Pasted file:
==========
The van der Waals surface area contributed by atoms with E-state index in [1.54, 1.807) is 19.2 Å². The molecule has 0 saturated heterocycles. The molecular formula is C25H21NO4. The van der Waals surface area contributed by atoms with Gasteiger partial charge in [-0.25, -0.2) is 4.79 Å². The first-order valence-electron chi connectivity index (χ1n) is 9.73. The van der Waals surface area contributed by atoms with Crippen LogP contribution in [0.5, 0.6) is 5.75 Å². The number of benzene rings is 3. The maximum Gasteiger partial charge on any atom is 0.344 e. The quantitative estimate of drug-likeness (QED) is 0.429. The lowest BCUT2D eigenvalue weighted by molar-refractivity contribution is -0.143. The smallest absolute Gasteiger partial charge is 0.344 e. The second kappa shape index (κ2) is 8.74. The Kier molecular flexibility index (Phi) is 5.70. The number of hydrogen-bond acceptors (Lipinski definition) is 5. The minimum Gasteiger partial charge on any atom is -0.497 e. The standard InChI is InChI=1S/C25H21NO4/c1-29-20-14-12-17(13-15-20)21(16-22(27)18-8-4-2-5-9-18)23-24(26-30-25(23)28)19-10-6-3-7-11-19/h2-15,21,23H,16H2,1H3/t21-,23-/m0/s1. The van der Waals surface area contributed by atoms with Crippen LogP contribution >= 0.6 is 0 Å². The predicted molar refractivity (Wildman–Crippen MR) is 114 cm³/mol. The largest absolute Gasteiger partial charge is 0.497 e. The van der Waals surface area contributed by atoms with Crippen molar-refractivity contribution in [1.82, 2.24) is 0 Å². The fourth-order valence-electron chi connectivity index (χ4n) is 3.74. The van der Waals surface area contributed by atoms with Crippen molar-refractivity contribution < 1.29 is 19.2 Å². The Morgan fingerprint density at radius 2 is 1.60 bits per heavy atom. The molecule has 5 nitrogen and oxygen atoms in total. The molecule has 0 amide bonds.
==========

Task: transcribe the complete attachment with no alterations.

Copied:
The van der Waals surface area contributed by atoms with E-state index in [1.54, 1.807) is 19.2 Å². The molecule has 0 saturated heterocycles. The molecular formula is C25H21NO4. The van der Waals surface area contributed by atoms with Gasteiger partial charge in [-0.25, -0.2) is 4.79 Å². The first-order valence-electron chi connectivity index (χ1n) is 9.73. The van der Waals surface area contributed by atoms with Crippen LogP contribution in [0.5, 0.6) is 5.75 Å². The number of benzene rings is 3. The maximum Gasteiger partial charge on any atom is 0.344 e. The quantitative estimate of drug-likeness (QED) is 0.429. The lowest BCUT2D eigenvalue weighted by molar-refractivity contribution is -0.143. The smallest absolute Gasteiger partial charge is 0.344 e. The second kappa shape index (κ2) is 8.74. The Kier molecular flexibility index (Phi) is 5.70. The number of hydrogen-bond acceptors (Lipinski definition) is 5. The minimum Gasteiger partial charge on any atom is -0.497 e. The standard InChI is InChI=1S/C25H21NO4/c1-29-20-14-12-17(13-15-20)21(16-22(27)18-8-4-2-5-9-18)23-24(26-30-25(23)28)19-10-6-3-7-11-19/h2-15,21,23H,16H2,1H3/t21-,23-/m0/s1. The van der Waals surface area contributed by atoms with Crippen LogP contribution >= 0.6 is 0 Å². The predicted molar refractivity (Wildman–Crippen MR) is 114 cm³/mol. The largest absolute Gasteiger partial charge is 0.497 e. The van der Waals surface area contributed by atoms with Crippen molar-refractivity contribution in [1.82, 2.24) is 0 Å². The fourth-order valence-electron chi connectivity index (χ4n) is 3.74. The van der Waals surface area contributed by atoms with Crippen molar-refractivity contribution < 1.29 is 19.2 Å². The Morgan fingerprint density at radius 2 is 1.60 bits per heavy atom. The molecule has 5 nitrogen and oxygen atoms in total. The molecule has 0 amide bonds.